Photography by Victoria Wall Harris, styling by Alicia Buszczak

Studies in Blue

Three Talented Los Angeles Wedding Cake Designers Offer Their Artful Takes on This Uncommon but Striking Color.

Mood Indigo

Photography by Victoria Wall Harris, styling by Alicia Buszczak

Kimberly Bailey of Butter End Cakery, draws on her backgrounds in both fine art and baking to create edible masterpieces. “I find that hand-painted cakes are the pinnacle of individual expression for couples,” she says, “because every piece is truly one-of-a-kind.”

The intricate design of this pale blue and indigo cake is inspired by tulle, but Bailey has created stunning works based on everything from beloved family pets to Han Solo’s Millennium Falcon

Based in Los Angeles, Bailey is much in demand by Hollywood notables. She recently created the cake for Kirk Douglas’s 100th birthday celebration, and she designed a wildly colorful pop art–themed seven-tier stunner for the 2014 wedding of ‘N Sync pop star Lance Bass and actor Michael Turchin. 

“I do a ton of gay weddings,” she says, “and nothing makes me happier. Some of my most memorable clients have been same-sex couples. I designed a wedding cake for two men who had been together for like 40 years, and during our initial meeting, one of them just started crying. He just couldn’t believe that they were finally sitting there together, planning their wedding.”

“With hand-painted cakes, the customization for each client is limitless—it can be so personal for them. The inspiration could be their favorite artist, a piece of art that’s significant to them, a style that they want to evoke—just about any concept can be expressed specifically,” says Bailey. “I also find it very satisfying—I’m actually painting on the cake, so there’s no margin for error. And it’s gratifying as an artist to provide something that guests are wowed by.”

Bakery: Butter End Cakery

Baby Got the Blues

Photography by Victoria Wall Harris, styling by Alicia Buszczak

Beatrice Tsang draws heavily on her clients’ interests and inspirations when designing new cakes. For this blue-hued beauty, the owner of Beverly Hills’ popular Baby Bea’s Bakeshop created a variety of textured patterns resembling different textiles—layered scarves, ribbon curls, knitwear. “I knew that this cake needed to be something you could ‘feel,’” she says. “We kept it modern and stylish, but still … cozy. Like something you could imagine running your fingers through.”

“Our job as a design studio is to help bring out your personality,” says Tsang, noting that the client who hired her to create this ruffled-base cake presented her with challenging, but inspiring, style guidelines. “Many couples feel limited to showing us only cake photos when trying to describe what they want. But for this cake we were shown seashells, yarn, Oriental rugs, and sweaters,” she says. These decidedly abstract inspirations allowed Tsang to come up with a more creative approach.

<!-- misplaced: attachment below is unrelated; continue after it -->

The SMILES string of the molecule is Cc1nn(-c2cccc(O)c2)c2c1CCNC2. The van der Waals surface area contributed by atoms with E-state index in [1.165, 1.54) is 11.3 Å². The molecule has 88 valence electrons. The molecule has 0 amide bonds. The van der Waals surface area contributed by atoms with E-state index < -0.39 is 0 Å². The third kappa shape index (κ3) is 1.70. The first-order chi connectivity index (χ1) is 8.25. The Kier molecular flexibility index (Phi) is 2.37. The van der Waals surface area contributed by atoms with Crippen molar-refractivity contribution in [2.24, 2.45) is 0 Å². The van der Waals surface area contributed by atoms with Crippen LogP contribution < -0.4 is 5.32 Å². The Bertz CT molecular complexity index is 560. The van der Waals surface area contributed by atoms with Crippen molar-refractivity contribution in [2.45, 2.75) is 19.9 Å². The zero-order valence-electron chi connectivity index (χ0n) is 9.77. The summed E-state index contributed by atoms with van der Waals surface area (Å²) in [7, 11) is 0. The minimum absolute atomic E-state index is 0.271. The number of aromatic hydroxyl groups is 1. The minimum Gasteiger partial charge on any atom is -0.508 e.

To maintain the sophistication of a wedding cake, they kept the top layers simple and sleek. “Our specialty is simple,” she says. “Our cakes are flour, butter, and sugar—nothing fancy. Less is more.”

Her advice to clients: “Do your research and learn about each designer’s style. Pick someone you trust.” Tsang adds that it helps to choose a designer you hit it off with personally. “Our clients often become our best friends. The fun is in the process,” she adds. “After all, we’re here to celebrate!”

Bakery: Baby Bea’s Bakeshop

Ultraviolet Waves

Photography by Victoria Wall Harris, styling by Alicia Buszczak

Gone are the days of dry and boring wedding cakes, according to Rachel Chan of Elise Cakes in Irvine. “We’ve definitely seen more and more fun and creative ideas when it comes to cakes and desserts lately.” Chan’s soaring three-layer cake incorporates distinct patterns so that each tier stands out boldly. Deceptively simple at first glance, this statuesque tower appears more intricate the longer you observe it. Guests are also delighted by the effect of eating the intricate second layer—the sensation is that of torn paper melting in your mouth.

“I’m definitely a minimalist when it comes to cake design,” says Chan. “I love clean lines and taking a subtle approach to the inspiration I’m drawing from. In this case, we gave the majority of the cake an almost monochromatic feel by using cool grays and dusty blues for the delicate hand-torn wafer-paper ruffles.”

This technique allowed the deep violet-blue marbling of the base to stand out prominently. “Lastly,” she says, “adding a small cluster of stark-white sugar flowers and greens finished off our bold design with just a touch of softness and romance.”

In keeping with the winter season, Chan chose two “deliciously comforting” flavors for the cake’s two primary layers. The base is a brown-sugar cinnamon-spice cake, layered with decadent cream-cheese frosting and salted caramel. Above it lies a dark chocolate cake with layers of chocolate ganache and espresso mousse.

The Orange County–based baker encourages clients to supplement the main cake with an assortment of tempting bite-size desserts. “This creates such a beautiful and inviting dessert table,” says Chan, adding, “we can customize it all—mini doughnuts, s’mores cups, mini–banana cream pies, you name it!”

Bakery: Elise Cakes